Donald Alfred Davie was an English Movement poet, and literary critic. His poems in general are philosophical and abstract, but often evoke various landscapes.
In 1954, Gunn emigrated to the United States to teach writing at Stanford University and to remain close to his partner, Mike Kitay, whom he had met while at college. Gunn and Kitay continued to reside together until Gunn's death.While at Stanford he taught a class called "The Occasions of Poetry". Gunn taught at the University of California at Berkeley from 1958 to 1966 and again from 1973 to 2000. He was "an early fan" of the radical gay sex documentary zine Straight to Hell .
Leland Stanford Junior University is an American private research university in Stanford, California. Stanford is known for its academic strength, wealth, proximity to Silicon Valley, and ranking as one of the world's top universities.
A zine is a small-circulation self-published work of original or appropriated texts and images, usually reproduced via photocopier. Zines are either the product of a single person, or of a very small group and are popularly photocopied into physical prints for circulation. A fanzine is a non-professional and non-official publication produced by enthusiasts of a particular cultural phenomenon for the pleasure of others who share their interest. The term was coined in an October 1940 science fiction fanzine by Russ Chauvenet and popularized within science fiction fandom, entering the Oxford English Dictionary in 1949.
In April 2004, he died of acute polysubstance abuse, including methamphetamine, at his home in the Haight Ashbury neighbourhood in San Francisco, where he had lived since 1960.
Poly drug use refers to the use of two or more psychoactive drugs in combination to achieve a particular effect. In many cases one drug is used as a base or primary drug, with additional drugs to leaven or compensate for the side effects of the primary drug and make the experience more enjoyable with drug synergy effects, or to supplement for primary drug when supply is low.
Methamphetamine is a potent central nervous system (CNS) stimulant that is mainly used as a recreational drug and less commonly as a second-line treatment for attention deficit hyperactivity disorder and obesity. Methamphetamine was discovered in 1893 and exists as two enantiomers: levo-methamphetamine and dextro-methamphetamine. Methamphetamine properly refers to a specific chemical, the racemic free base, which is an equal mixture of levomethamphetamine and dextromethamphetamine in their pure amine forms. It is rarely prescribed over concerns involving human neurotoxicity and potential for recreational use as an aphrodisiac and euphoriant, among other concerns, as well as the availability of safer substitute drugs with comparable treatment efficacy. Dextromethamphetamine is a much stronger CNS stimulant than levomethamphetamine.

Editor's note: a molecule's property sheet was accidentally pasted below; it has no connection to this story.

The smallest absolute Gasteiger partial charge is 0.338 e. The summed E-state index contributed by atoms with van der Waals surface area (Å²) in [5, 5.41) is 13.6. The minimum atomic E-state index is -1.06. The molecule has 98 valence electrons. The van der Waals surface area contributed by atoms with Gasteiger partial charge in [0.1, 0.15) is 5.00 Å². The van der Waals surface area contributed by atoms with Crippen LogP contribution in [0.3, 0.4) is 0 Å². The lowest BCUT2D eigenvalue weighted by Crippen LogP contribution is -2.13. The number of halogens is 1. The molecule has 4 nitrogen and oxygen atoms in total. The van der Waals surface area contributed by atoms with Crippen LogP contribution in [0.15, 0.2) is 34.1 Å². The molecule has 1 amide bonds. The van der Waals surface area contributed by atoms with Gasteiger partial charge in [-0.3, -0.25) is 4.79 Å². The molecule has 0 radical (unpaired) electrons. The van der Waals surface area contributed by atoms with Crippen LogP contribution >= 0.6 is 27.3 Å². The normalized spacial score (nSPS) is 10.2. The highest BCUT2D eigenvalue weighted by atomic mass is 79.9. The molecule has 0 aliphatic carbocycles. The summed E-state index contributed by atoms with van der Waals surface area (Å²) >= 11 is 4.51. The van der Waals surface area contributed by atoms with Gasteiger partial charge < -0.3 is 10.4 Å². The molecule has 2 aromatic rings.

During the 1960s and 1970s, his verse became increasingly bold in its exploration of drugs, homosexuality, and poetic form. He enjoyed the bohemian lifestyle in San Francisco so much that Edmund White described him as "the last of the commune dwellers [...] serious and intellectual by day and druggy and sexual by night". While he continued to sharpen his use of the metrical forms that characterised his early career, he became more and more interested in syllabics and free verse. "He's possibly the only poet to have written a halfway decent quintain while on LSD, and he's certainly one of the few to profess genuine admiration for both [Yvor] Winters (the archformalist) and Allen Ginsberg (the arch ... well, Allen Ginsberg)", critic Daniel Orr has written. "This is, even for the poetry world, a pretty odd background."